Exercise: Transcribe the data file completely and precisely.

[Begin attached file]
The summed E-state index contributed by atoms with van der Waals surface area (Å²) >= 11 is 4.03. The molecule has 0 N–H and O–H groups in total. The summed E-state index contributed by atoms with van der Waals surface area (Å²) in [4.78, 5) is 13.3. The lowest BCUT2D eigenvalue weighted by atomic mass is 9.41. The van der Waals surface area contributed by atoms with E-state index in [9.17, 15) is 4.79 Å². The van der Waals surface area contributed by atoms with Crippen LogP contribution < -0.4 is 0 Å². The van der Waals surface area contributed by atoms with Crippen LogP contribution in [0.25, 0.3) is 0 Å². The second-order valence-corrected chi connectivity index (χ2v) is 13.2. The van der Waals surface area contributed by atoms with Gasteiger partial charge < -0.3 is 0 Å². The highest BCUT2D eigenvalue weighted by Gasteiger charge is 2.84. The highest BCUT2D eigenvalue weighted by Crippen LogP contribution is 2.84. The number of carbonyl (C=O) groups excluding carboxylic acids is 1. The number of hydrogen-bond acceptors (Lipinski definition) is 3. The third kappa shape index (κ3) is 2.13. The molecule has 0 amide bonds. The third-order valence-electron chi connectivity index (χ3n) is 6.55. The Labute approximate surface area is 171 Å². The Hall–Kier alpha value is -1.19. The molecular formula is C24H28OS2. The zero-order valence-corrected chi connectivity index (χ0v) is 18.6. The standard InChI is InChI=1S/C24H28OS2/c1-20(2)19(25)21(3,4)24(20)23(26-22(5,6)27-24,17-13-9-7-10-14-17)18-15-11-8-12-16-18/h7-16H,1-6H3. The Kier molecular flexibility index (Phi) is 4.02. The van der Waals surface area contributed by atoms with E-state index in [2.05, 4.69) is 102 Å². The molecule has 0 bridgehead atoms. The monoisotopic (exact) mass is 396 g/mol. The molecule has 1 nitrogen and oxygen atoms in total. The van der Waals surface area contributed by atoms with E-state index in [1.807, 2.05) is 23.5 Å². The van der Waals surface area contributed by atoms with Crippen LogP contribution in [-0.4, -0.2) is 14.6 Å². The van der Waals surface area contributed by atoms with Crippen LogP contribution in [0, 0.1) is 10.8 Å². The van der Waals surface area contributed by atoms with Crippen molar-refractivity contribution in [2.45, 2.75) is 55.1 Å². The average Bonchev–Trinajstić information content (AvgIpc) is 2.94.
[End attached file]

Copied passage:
The summed E-state index contributed by atoms with van der Waals surface area (Å²) >= 11 is 4.03. The molecule has 0 N–H and O–H groups in total. The summed E-state index contributed by atoms with van der Waals surface area (Å²) in [4.78, 5) is 13.3. The lowest BCUT2D eigenvalue weighted by atomic mass is 9.41. The van der Waals surface area contributed by atoms with E-state index in [9.17, 15) is 4.79 Å². The van der Waals surface area contributed by atoms with Crippen LogP contribution < -0.4 is 0 Å². The van der Waals surface area contributed by atoms with Crippen LogP contribution in [0.25, 0.3) is 0 Å². The second-order valence-corrected chi connectivity index (χ2v) is 13.2. The van der Waals surface area contributed by atoms with Gasteiger partial charge < -0.3 is 0 Å². The highest BCUT2D eigenvalue weighted by Gasteiger charge is 2.84. The highest BCUT2D eigenvalue weighted by Crippen LogP contribution is 2.84. The number of carbonyl (C=O) groups excluding carboxylic acids is 1. The number of hydrogen-bond acceptors (Lipinski definition) is 3. The third kappa shape index (κ3) is 2.13. The molecule has 0 amide bonds. The third-order valence-electron chi connectivity index (χ3n) is 6.55. The Labute approximate surface area is 171 Å². The Hall–Kier alpha value is -1.19. The molecular formula is C24H28OS2. The zero-order valence-corrected chi connectivity index (χ0v) is 18.6. The standard InChI is InChI=1S/C24H28OS2/c1-20(2)19(25)21(3,4)24(20)23(26-22(5,6)27-24,17-13-9-7-10-14-17)18-15-11-8-12-16-18/h7-16H,1-6H3. The Kier molecular flexibility index (Phi) is 4.02. The van der Waals surface area contributed by atoms with E-state index in [2.05, 4.69) is 102 Å². The molecule has 0 bridgehead atoms. The monoisotopic (exact) mass is 396 g/mol. The molecule has 1 nitrogen and oxygen atoms in total. The van der Waals surface area contributed by atoms with E-state index in [1.807, 2.05) is 23.5 Å². The van der Waals surface area contributed by atoms with Crippen LogP contribution in [-0.4, -0.2) is 14.6 Å². The van der Waals surface area contributed by atoms with Crippen LogP contribution in [0, 0.1) is 10.8 Å². The van der Waals surface area contributed by atoms with Crippen molar-refractivity contribution in [2.45, 2.75) is 55.1 Å². The average Bonchev–Trinajstić information content (AvgIpc) is 2.94.